AKG Y500 Wireless review

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The Y500 Wireless is a new pair of Bluetooth headphones from the Samsung owned AKG Acoustics. It’s a fairly affordable pair for casual, outdoor use with a compact, foldable design and some unique features for the price.

AKG Y500 Wireless review

The design of these headphones is quite appealing. It’s quite compact, thanks to a relatively thin frame and small ear cups, and they also fold inwards to be stowed away easily. They come in four different colors, black, green, blue and pink.

Build quality is average. They feel lightweight and plasticky with slightly loose joints. The headband length is adjustable but it’s a bit loose so then constantly tend to stray from the position you adjusted them to.

All the controls are placed along the bottom edge of the speakers. The right side has a sliding power button, which is also used for pairing. Next to it is the Ambient Aware button and below that is a microUSB connector for charging. On the left ear cup is a toggle to control the volume, which can also be pressed and held to switch tracks. Next to it is the play/pause button and below that is a jack to connect the audio cable for wired mode.

AKG Y500 Wireless review

The Ambient Aware feature uses the microphones on the headphones to pipe ambient audio in through the speakers, so you can hear the surroundings around you. The Y500 aren’t active noise canceling headphones, but they can still filter out a decent amount of ambient sound so this feature can come in handy if you want to hear things around you but not take the headphones off.

Another feature with the Y500 is auto pause. The headphones have a proximity sensor in the left ear cup, which detects when they are removed and pauses the music. When you put them back, the music is automatically resumed. It is a bit sensitive so at times it gets triggered even while simply adjusting the headphones on your ears. It can be turned off completely by pressing and holding the Play/Pause and the Ambient Aware button together for a few seconds, although there’s no audio feedback for when this happens. It also gets turned back on after you restart the headphones.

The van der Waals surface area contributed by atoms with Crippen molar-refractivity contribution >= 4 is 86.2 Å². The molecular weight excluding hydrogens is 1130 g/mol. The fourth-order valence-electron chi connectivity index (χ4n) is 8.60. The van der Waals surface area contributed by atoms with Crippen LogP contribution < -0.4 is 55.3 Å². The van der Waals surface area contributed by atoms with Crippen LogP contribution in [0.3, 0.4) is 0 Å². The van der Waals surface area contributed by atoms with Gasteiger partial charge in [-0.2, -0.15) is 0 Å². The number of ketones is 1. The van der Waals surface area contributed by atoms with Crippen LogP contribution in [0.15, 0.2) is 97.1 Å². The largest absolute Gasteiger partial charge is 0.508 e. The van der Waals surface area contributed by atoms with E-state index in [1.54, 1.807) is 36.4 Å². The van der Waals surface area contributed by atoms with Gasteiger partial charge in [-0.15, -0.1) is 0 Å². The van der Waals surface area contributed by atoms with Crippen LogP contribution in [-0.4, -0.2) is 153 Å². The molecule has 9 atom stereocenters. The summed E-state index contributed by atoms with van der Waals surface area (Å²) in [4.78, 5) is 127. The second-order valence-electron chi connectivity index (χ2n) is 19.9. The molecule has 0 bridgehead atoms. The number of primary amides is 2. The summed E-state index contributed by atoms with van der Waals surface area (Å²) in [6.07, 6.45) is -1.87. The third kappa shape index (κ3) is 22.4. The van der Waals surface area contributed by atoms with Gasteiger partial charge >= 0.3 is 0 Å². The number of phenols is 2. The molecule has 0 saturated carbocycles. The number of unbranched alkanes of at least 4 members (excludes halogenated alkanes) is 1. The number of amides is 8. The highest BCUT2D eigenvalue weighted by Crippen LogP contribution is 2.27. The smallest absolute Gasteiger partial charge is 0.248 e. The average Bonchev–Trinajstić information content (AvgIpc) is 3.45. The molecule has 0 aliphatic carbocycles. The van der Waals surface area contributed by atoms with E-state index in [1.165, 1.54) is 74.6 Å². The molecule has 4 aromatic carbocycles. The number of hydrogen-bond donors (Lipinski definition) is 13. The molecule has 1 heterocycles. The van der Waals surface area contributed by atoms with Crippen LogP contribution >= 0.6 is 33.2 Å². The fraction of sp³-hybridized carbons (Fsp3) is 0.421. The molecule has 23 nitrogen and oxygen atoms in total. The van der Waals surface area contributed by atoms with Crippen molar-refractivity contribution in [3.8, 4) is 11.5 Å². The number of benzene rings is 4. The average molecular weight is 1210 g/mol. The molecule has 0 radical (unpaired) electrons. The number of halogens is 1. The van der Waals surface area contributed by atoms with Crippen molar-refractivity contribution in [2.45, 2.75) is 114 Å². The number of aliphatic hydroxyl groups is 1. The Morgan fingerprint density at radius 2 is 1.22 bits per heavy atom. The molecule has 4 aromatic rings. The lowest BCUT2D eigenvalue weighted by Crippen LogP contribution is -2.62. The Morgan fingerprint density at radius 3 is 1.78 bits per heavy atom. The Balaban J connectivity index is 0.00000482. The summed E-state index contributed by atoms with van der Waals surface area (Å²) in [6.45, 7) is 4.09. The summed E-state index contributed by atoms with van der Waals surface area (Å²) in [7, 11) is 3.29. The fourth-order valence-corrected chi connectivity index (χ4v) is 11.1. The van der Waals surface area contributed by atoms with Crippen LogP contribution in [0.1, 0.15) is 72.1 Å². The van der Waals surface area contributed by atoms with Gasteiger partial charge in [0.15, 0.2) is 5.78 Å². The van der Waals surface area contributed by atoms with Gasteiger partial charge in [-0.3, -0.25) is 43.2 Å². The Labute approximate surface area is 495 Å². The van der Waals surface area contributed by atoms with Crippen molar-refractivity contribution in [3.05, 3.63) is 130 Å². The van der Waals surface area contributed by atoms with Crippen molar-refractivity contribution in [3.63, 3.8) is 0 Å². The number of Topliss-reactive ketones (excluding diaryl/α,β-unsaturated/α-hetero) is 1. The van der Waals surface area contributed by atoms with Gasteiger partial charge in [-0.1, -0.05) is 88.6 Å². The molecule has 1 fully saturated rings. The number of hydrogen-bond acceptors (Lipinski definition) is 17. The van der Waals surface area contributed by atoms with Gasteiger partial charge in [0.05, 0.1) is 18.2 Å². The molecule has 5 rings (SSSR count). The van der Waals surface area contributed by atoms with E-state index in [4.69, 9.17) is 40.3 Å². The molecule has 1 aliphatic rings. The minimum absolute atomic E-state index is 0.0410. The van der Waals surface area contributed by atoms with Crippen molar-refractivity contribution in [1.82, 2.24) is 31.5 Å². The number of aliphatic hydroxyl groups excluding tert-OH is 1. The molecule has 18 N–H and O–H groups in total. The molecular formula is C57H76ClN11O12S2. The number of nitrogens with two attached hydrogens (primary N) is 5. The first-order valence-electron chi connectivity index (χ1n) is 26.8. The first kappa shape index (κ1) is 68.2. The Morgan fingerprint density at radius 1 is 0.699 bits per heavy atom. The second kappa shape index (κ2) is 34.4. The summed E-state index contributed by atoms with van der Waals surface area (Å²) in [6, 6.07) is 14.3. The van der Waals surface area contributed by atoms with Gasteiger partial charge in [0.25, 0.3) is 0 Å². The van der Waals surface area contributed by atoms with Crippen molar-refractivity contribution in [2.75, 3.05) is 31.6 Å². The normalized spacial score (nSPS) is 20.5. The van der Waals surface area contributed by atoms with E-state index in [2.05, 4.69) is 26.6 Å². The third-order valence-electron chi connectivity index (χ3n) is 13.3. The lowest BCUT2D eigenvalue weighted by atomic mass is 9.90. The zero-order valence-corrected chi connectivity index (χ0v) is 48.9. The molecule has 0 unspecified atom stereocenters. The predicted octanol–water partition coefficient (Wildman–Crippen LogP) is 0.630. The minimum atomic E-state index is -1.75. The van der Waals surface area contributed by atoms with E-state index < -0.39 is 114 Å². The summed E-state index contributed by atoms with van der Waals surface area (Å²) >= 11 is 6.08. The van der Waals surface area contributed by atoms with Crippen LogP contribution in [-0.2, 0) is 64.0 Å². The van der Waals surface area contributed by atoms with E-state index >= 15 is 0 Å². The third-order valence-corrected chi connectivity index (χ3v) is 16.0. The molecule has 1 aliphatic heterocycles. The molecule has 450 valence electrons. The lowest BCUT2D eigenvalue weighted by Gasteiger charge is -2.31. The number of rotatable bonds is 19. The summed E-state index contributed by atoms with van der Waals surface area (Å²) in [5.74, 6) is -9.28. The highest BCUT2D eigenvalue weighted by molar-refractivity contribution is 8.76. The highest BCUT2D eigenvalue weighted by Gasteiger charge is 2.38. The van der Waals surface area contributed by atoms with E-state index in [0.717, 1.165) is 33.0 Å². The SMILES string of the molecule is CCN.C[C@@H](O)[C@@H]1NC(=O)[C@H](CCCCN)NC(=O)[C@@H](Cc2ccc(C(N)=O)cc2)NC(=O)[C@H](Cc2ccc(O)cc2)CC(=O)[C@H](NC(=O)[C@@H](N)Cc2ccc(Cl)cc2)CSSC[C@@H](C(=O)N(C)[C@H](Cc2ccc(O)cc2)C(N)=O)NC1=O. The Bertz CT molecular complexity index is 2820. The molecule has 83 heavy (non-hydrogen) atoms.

AKG Y500 Wireless review

The headphones support SBC and AAC audio codecs. However, try as I might, I couldn’t get the headphones to playback in AAC on an Android device, as all of them were reporting SBC. I figured it might be that AAC is reserved for Apple devices. While it’s impossible to know what codec is in use on iOS, when paired with a MacBook Air sure enough, the Y500 were using the AAC codec. It’s possible AKG realized the substandard AAC performance on Android and decided to limit it to SBC. Either way, you are getting roughly similar audio quality.

In terms of comfort, the AKG Y500 are below average. This is not necessarily an issue with these headphones in particular and for their part, they do have soft padding on the speakers. However, this particular style of design (supra-aural) is inherently uncomfortable because it sits directly on your ears, so your pinnae have to bear the brunt of the clamping force, which keeps the headphones in place. You don’t really notice it at first if you only wear them for a few minutes but past the 15-20 minute mark your ears start to get sore and beyond 30 minutes or so they become unbearable.